Last Updated on 8th June 2018
Julian Eaves reviews Jonathan Harvey’s Beautiful Thing at Above The Stag’s newly opened Vauxhall venue.
Above The Stag,
8th June 2018
This is a great choice of play to mark the arrival of this terrific theatre into its new home. Having begun life in a room over a pub in Victoria, and then been resident under an obscure Vauxhall railway arch, the name has now moved to its third address: two much grander and deeper and fully renovated railway arches right on the Albert Embankment, directly across the road from MI6, with trees and a grassy lawn on the doorstep – and the rural expanse of Spring Gardens, complete with its City Farm, gastro-pub and luxurious tea-house out back, behind the venue. A beautiful thing, indeed.
The new venue boasts a larger, fixed seating auditorium (currently hosting the debut presentation), as well as a smaller, flexible studio space (soon to be completed), and there is a spacious bar (that will shortly be welcoming visitors during the day), as well as rehearsal and office space. It is a splendid addition to the London theatre scene, and – I suppose – technically counts as the most recent arrival in the capital’s rosta of performance spaces. It is also another feather in the cap of the gentrification of Vauxhall.
Jonathan Harvey’s evergreen 1980’s comedy about young love blossoming on a Thamesmead housing estate is a charming way to inaugurate this house. It offers designer David Shields a glorious opportunity to show off the capability of the place to use a substantial box set in his recreation of the 1960s brutalism of the estate, one that responds pretty quickly to Steven Dexter’s disciplined and tightly controlled direction: there isn’t much room left over for the residents, the aesthetic seens to be telling us, and every available inch is used to the full, from kicking a ball around to a skilfully executed fight. People here are forced to rub up against each other in a kind of social frottage (as Jamie explains, the French word for cheese).
Chief amongst these residents is the brilliantly cast Kyla Frye as the relentlessly on-the-go matriarch-of-one, Sandra. Her performance is likely to be considered one of the stand-out events of the Fringe/Off West End year, so completely does she make every word, every beat of the part live and breathe with the determined energy of a character who has never had anything but struggle on her hands, and who has never, never given in and buckled under the strain, and who doesn’t tolerate anybody else attempting to do anything of the kind.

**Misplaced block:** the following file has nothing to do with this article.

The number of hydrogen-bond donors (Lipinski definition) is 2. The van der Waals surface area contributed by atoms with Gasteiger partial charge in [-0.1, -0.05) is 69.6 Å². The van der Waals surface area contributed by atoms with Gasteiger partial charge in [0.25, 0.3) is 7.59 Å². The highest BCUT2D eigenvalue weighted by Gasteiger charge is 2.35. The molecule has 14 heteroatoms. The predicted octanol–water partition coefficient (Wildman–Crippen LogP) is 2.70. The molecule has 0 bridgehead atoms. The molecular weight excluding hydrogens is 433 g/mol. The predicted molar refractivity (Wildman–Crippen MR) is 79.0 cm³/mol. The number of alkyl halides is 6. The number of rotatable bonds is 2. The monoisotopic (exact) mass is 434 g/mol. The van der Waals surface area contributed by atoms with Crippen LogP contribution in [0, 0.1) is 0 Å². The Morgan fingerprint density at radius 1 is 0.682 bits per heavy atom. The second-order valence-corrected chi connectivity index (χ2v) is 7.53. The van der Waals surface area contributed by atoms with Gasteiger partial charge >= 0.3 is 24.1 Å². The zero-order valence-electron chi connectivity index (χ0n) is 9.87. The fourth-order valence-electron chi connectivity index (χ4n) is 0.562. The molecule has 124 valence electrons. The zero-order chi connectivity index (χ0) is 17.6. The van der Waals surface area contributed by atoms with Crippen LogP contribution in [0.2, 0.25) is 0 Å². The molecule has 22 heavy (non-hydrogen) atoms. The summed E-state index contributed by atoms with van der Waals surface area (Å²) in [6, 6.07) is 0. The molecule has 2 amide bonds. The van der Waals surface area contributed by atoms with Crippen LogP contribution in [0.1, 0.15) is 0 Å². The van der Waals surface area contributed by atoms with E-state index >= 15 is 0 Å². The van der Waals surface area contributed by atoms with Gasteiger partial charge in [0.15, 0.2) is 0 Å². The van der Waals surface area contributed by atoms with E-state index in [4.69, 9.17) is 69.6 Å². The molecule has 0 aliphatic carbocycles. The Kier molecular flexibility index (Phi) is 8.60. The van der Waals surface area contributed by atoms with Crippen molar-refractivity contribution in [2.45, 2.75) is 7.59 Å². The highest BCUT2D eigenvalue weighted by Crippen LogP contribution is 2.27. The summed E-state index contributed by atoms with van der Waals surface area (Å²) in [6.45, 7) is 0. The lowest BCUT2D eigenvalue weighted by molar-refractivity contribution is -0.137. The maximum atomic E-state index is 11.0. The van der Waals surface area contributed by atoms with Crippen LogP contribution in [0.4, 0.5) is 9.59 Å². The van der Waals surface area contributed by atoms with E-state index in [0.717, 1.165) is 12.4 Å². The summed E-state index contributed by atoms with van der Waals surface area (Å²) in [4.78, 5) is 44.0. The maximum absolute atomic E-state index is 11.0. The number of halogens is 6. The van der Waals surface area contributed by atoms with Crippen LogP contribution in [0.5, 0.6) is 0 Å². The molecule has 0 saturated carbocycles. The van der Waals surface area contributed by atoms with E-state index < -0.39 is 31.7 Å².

As her comparatively spoiled and slightly disaffected musical-loving son, Jamie, Joshua Asare describes a journey from frigid dissociation and sour teenage ambivalence to affectionate engagement with the football playing boy-next-door, Ste, played with stolid vulnerability by Ryan Anderson. But the chief observer of these observeds is not mum, but the Mamas-and-the-Paps aficionada, also living next door, the foul-mouthed Leah, given sharply elfin grace by Phoebe Vigor.
Well, I say she’s gobby, but you should hear how Sandra gives her as good as she gets in scene after scene of competitive slagging-off, where Harvey’s linguistic gymnastics really get into their Olympic stride. His jokes – almost – never date. There is a sparky freshness about his script that even now makes us smile, both at the crass cheapness of so much of the sentiment (especially in the first half), and also at the refined exactness of its articulation. The mirth is also expertly placed and used with ‘lavish economy’, making us admire its profusion, while simultaneously allowing us the time and space to do so, to take in its artful twists and turns with the generosity of ease needed to appreciate its craft. Sandra also has a fellah she is keeping – in every sense – an emasculated ‘new man’, Tony (Kieran Mortell), who is about as much good to have around as Ste’s unseen but briefly heard dunken, aggressive dad (uncredited).
Jack Weir lights it all with a good eye for the depth and scale of the location, as well as the need to express the poetic ‘transformation’ of this world through the transcendent power of love. And Andy Hill masters the much needed interpolations of Sixties’ West Coast balladry, and other sounds that help elevate this dreary world into the extraordinary, with consummate skill.
Peter Bull, the in-house producer, has put it all together and brought into this new realm his carefully assembled body of patrons, whose sustained support and encouragement, in every imaginable way, has enabled this theatre to become what it now is: the country’s only bespoke LGBT theatre and with its own purpose-built premises. Looking ahead, the other announced programming seems designed to continue to coax its established clientele to follow it to its new situation, and to transfer its sense of geographic loyalty in that way. Whether that audience alone will be sufficient to enable the theatre to keep growing remains to be seen, but the intial reaction is good. Their followers clearly love what they are getting, and are filling the seats to capacity. That is great: their goodwill is palpable. Yes, possibly the fluency of the production is not quite all there yet: it always takes time to get to know a new space, to discover its particular personality and quirks; added to that, a technical hitch on opening night held up proceedings by half an hour, a mishap that is sure to have unsettled the cast, who were not as assured and at ease at the start as they then became through the course of the performance. No matter. There are bound to be teething troubles to get through before people really work out how to play it to its very best advantage, and this is a most encouraging start.